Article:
Can I load data in the background while the Unity splash screen is up? If so, how?

I am trying to run code during the splash screen, not just load assets.

I have not been able to find any information on this in Google or the Unity Documentation.

  • 2
    \$\begingroup\$ I think Unity is already loading your whole application when the splash screen is visible. I don't think what you want to do is possible, but I would love to be wrong this time. \$\endgroup\$
    – Hellium
    Commented Nov 9, 2016 at 23:31
  • 2
    \$\begingroup\$ This feels like a bit of an XY problem: why do you want to load stuff during that screen? \$\endgroup\$ Commented May 21, 2017 at 16:24
  • 1
    \$\begingroup\$ Anything you put in the first scene of your game is loaded while that splash screen is up, right? So, would it not suffice to include the content that you want to load in that first scene (either off-camera, disabled, or merely referenced if you don't want that content visible immediately)? Or are you trying to load content from another source, like a web server? \$\endgroup\$
    – DMGregory
    Commented May 21, 2017 at 17:14
  • \$\begingroup\$ @DMGregory Great point. I updated the question. I am trying to run code. \$\endgroup\$
    – Evorlor
    Commented May 21, 2017 at 17:16
  • \$\begingroup\$ We understand you're trying to run code (loading scripts are necessarily code) -- but what code and why? You've got a problem and you've decided the solution is to run that code during the Unity splash screen; why is that? \$\endgroup\$ Commented May 28, 2017 at 13:31

3 Answers 3


I just did some tests, and I found that the constructor for objects in the first scene actually gets called while the splash screen is still displayed.

Here are some timings I measured with a static Stopwatch:

Constructed  0     s
Awake        2.118 s
OnEnable     2.12  s
Start        2.744 s
First Update 2.919 s

So, it looks like we can trigger a script to run nearly 3 seconds before the end of the splash screen (with default settings) by firing it off from the constructor. You can try triggering your loading code (possibly on its own thread) from there.

Just beware that this is probably being called from the loading thread, so since we're not on the main thread we'll be a bit more limited with what we're allowed to do here. If there's a specific thing you're trying to do that's not supported on the loading thread, consider posting a new question with details of your application and we can try to find a workaround for that case.

  • 1
    \$\begingroup\$ 3 seconds before the end, you mean, one second before the start? \$\endgroup\$
    – Jacob
    Commented May 22, 2017 at 7:43
  • \$\begingroup\$ In my experiments, my script gets its first Update() tick 2.9 seconds after the constructor fired. That's about all I can discern with the current instrumentation. \$\endgroup\$
    – DMGregory
    Commented May 22, 2017 at 8:44

Your best bet is to make your own loading screen and set that as the initial scene. Then, from that simple scene, use the Scene Manager to load the next scene in the background, asynchronously.

I cannot find information to confirm this, but from my observation, it seems Unity is loading your initial scene while the splash screen is being shown.

On some platforms, the game starts to run before the splash screen goes away, if loading is fast enough.

All this can change at any time, on any platform, on any version update. There is no guarantee that this will be consistent, so you're better off using your own loading screen.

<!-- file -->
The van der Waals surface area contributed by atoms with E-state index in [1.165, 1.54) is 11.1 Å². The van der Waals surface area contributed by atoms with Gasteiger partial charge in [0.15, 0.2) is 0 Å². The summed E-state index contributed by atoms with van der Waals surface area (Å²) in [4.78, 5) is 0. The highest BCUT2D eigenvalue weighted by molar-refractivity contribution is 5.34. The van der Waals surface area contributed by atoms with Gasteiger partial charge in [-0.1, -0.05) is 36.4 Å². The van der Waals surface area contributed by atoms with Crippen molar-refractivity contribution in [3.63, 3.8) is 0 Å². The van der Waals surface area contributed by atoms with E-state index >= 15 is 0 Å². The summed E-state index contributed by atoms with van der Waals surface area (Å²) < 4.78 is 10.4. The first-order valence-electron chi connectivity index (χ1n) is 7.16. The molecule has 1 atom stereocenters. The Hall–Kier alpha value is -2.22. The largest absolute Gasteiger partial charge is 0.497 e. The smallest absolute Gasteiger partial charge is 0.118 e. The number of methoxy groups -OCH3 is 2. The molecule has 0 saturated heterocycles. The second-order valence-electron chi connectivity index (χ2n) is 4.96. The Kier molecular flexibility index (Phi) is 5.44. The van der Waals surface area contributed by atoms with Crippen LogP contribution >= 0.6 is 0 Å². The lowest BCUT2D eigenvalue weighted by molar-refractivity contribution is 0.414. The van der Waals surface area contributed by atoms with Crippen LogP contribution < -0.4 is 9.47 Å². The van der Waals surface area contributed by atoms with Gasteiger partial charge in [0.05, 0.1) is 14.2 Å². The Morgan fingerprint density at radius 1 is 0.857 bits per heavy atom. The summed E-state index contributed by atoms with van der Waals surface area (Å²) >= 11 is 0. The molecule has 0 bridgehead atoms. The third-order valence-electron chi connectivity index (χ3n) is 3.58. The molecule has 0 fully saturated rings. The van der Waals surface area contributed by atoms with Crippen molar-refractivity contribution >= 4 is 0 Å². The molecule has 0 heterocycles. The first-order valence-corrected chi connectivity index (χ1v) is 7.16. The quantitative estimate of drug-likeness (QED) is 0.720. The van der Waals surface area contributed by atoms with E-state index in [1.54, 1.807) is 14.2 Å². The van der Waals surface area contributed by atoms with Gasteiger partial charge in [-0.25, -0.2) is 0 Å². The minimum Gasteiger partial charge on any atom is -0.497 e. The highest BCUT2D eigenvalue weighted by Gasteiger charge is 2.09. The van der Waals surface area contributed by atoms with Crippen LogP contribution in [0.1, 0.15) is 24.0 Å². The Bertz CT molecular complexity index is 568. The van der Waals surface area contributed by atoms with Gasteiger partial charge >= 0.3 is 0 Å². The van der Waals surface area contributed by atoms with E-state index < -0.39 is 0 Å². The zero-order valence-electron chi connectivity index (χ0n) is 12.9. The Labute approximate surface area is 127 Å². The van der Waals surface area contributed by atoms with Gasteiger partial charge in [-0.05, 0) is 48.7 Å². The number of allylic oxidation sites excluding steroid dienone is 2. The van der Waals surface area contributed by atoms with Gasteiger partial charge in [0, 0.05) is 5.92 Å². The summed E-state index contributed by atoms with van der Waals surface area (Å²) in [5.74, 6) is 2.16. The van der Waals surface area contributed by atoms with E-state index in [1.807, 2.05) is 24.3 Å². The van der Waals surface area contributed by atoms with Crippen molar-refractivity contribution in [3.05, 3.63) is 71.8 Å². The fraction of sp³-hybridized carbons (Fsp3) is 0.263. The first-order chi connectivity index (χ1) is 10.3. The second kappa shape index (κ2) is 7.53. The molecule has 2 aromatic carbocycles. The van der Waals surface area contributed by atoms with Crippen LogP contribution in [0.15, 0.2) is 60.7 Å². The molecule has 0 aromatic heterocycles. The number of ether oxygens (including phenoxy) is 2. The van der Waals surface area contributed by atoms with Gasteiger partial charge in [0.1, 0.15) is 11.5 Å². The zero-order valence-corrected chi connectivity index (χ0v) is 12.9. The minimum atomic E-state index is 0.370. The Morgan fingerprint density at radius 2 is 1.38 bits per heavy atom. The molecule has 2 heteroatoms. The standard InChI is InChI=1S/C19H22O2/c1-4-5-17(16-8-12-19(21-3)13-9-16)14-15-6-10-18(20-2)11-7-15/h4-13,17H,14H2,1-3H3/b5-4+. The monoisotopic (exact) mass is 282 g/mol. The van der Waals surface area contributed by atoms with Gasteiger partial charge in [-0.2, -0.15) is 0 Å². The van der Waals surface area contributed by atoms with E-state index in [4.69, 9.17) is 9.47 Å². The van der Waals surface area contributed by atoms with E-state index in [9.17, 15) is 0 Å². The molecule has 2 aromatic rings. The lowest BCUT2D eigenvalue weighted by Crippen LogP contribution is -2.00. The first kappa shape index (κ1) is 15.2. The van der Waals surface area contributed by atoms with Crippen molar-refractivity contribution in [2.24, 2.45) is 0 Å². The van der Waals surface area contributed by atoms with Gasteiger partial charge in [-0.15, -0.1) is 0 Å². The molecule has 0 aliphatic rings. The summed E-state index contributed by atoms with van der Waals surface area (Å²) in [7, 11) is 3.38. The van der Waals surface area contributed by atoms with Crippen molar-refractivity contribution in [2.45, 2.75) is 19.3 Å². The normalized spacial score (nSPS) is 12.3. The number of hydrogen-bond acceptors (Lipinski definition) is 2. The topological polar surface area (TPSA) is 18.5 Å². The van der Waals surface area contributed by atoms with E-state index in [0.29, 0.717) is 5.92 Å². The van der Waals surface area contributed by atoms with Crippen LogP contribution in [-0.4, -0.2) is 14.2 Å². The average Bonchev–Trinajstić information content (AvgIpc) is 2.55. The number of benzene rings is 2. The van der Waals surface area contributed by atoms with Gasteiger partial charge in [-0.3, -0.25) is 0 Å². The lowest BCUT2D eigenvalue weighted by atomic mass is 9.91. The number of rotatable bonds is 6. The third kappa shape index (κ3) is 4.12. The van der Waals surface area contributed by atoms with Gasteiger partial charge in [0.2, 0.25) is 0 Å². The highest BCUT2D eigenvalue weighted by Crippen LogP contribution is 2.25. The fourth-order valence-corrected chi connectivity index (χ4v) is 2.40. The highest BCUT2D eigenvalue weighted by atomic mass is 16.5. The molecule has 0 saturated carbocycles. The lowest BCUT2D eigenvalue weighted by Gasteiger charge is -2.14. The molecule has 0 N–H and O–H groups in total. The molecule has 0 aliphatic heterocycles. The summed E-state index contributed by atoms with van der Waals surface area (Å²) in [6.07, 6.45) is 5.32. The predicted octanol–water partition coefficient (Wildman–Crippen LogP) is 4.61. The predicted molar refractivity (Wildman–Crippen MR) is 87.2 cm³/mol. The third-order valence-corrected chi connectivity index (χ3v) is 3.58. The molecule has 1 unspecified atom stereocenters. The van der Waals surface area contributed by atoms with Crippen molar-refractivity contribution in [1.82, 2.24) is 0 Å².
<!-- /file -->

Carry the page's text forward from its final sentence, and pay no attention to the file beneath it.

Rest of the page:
• \$\begingroup\$ Double load screens is what you are suggesting? \$\endgroup\$
    – Evorlor
    Commented May 21, 2017 at 16:39
  • \$\begingroup\$ Essentially yes. It's the way to do it with Unity. Put a splash/loading screen for your game or some studio logo animation while it loads the next scene. \$\endgroup\$ Commented May 21, 2017 at 23:37
  • 1
    \$\begingroup\$ @Evorlor this is what I do with my game and in works perfectly fine. Although this doesn't let you utilize the time that Unity intro takes, since that intro can be pretty short, you can just make a loading screen (however generic) and use that for yours. \$\endgroup\$ Commented May 23, 2017 at 13:04

Short answer is no, you can not do that.

Both above answers are correct in terms of scene management. You can use Scene Manager to load the scene and since it is async you can run other code in parallel.

Look at SceneManager.LoadScene documentation for more details.

The closest you can get to running your code as fast as possible after game starts is running it from the first scene with tiny footprint. Let's call it Splash Scene. The only thing it would contain is your splash image and controller running needed code and loading another scene.

Since it has small footprint, it will load very fast and thus make your code running almost instantly. You can then do what you have to do, and load Other Scene afterwards.

Another thing you can try is removing "splash screen" remove any images you would want to display there. It will be just a bit faster since it won't be loaded initially.

So the flow would be something like this:

  1. Splash screen (no image here, just make it black)
  2. Splash scene (small footprint with your initial code and next scene loader)
  3. Intro scene (regular intro scene)
  4. .... (other scenes as usual)

Smaller the scene is faster it will load. You can use something like splash controller attached to any object in loaded Splash screen.

using UnityEngine;
using UnityEngine.SceneManagement;

public class SplashController: MonoBehaviour
    void Start()

        // RunSomeSyncMethod();

        SceneManager.LoadScene("OtherSceneName", LoadSceneMode.Additive);

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